PW: How are you helping build hemp businesses?

MG: There’s this thing called a Community Development Financial Institution [CDFI], and they’re designated under the U.S. Department of Treasury. Now, they have a carve-out piece for Native Community Development Finance Institutions. So, in another role that I do, I’m a technical assistance specialist for NiiJii Capital Partners [NiiCap].

It’s a Native CDFI on my reservation. And I help people build their businesses [through both NiiCap and Hempstead]. Whatever it is that they’re trying to build, I help them. So, with those tools, there’s been some people who want to get into hemp. And I obviously help them develop their business plans and just really figure out what market they can get into, or how do they develop it? Or how do they access grant funding, or funding for that matter, to help them with product development? There are so many opportunities out there. The USDA [U.S. Department of Agriculture] [Value Added Producer Grants are] an amazing opportunity where you can apply for funding to help develop your product, and then you can apply for more funding to implement it. So, I think that it’s really just helping people navigate federal government. That’s [something] I learned [working] at the SBA .... I really analyzed the U.S. Small Business Administration, the Department of Agriculture and the Department of Commerce, and really understood all the programs that they offer and what different programs people can access, to either utilize for exporting or just developing their business.

PW: How can growers rotate crops in a way that benefits their crops and is also environmentally friendly?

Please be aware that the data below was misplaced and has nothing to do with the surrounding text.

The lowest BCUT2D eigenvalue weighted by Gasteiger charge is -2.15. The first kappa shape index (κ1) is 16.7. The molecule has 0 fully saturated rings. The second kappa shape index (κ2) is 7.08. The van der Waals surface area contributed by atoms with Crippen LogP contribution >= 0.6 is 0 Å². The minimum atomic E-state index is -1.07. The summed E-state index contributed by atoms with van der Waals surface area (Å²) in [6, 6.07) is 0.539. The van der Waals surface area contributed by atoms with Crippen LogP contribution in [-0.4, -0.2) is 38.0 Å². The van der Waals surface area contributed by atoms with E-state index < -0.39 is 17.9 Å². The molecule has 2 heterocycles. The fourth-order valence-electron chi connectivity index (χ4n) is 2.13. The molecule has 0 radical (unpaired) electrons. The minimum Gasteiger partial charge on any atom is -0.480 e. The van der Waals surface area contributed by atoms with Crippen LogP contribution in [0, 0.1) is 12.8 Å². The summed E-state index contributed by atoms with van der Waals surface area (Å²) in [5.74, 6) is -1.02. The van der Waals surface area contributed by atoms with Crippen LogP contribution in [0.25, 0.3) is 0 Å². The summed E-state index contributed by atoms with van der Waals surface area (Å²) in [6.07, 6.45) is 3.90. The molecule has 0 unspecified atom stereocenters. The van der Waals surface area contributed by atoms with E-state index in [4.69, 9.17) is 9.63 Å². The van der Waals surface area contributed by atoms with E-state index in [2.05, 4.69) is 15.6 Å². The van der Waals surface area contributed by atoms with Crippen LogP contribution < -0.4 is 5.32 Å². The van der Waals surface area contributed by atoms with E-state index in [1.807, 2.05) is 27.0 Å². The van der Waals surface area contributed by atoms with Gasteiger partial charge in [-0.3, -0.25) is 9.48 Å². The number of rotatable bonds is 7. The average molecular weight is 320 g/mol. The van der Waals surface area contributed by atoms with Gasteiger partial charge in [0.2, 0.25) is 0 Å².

MG: What John Trudell told me when I met with him was [when] I would lead Hempstead in the future … I’d have to basically base it on five points. He called it the “Five Points of Hempstead,” so [that was] his last thing he was leaving the world with. That was looking at the environment, economics, climate change, tribal sovereignty and historical perspectives. Historical perspective is the reason why Wisconsin [made hemp] legal. (Editor’s note: Wisconsin was one of the top hemp producers until hemp’s prohibition in 1937. Read more about the state’s hemp resurgence here.) All the research I did as a senior in college on hemp and the Wisconsin hemp history persuaded many legislators to pass hemp, because they saw the historical piece. So, when we look at that and how much of a success it was, I’m really using a lot of [researchers discovered in the 1940s]. I’m picking up where they left off. A lot of their documents … [provide] detailed information about how to do crop rotations.

[Agronomist] Andrew Wright figured out that in the first year, you do clover, and in the second year, you do corn; in the third year, you do beans.

But ... I found out later in the [USDA’s National Agriculture Library’s files on agronomist and botanist Lyster Dewey] that when you cut the beans, you leave the rootstock in the ground … and then it creates organic matter and it creates a better crop of hemp in that fourth year. Another way you could do it is clover, corn, hemp. That’s what Andrew Wright figured out. Now, here’s the kicker. Is that still applicable today? I have no idea. It’s going to take time to see if it works. How does climate change affect all of this stuff that they were looking at in the ’40s? We don’t know. We have to still continue our research and figure that out. Are there cash crops that we can utilize [for cover crops] that help— that one year, you can make a bunch of money on this cash crop of a cover crop, and then the following year, you can make money on hemp? We’re still trying to figure out the quirks to it and really understand it.

Editor’s note: This interview has been edited for length and clarity.

Patrick Williams is the managing editor for Hemp Grower magazine.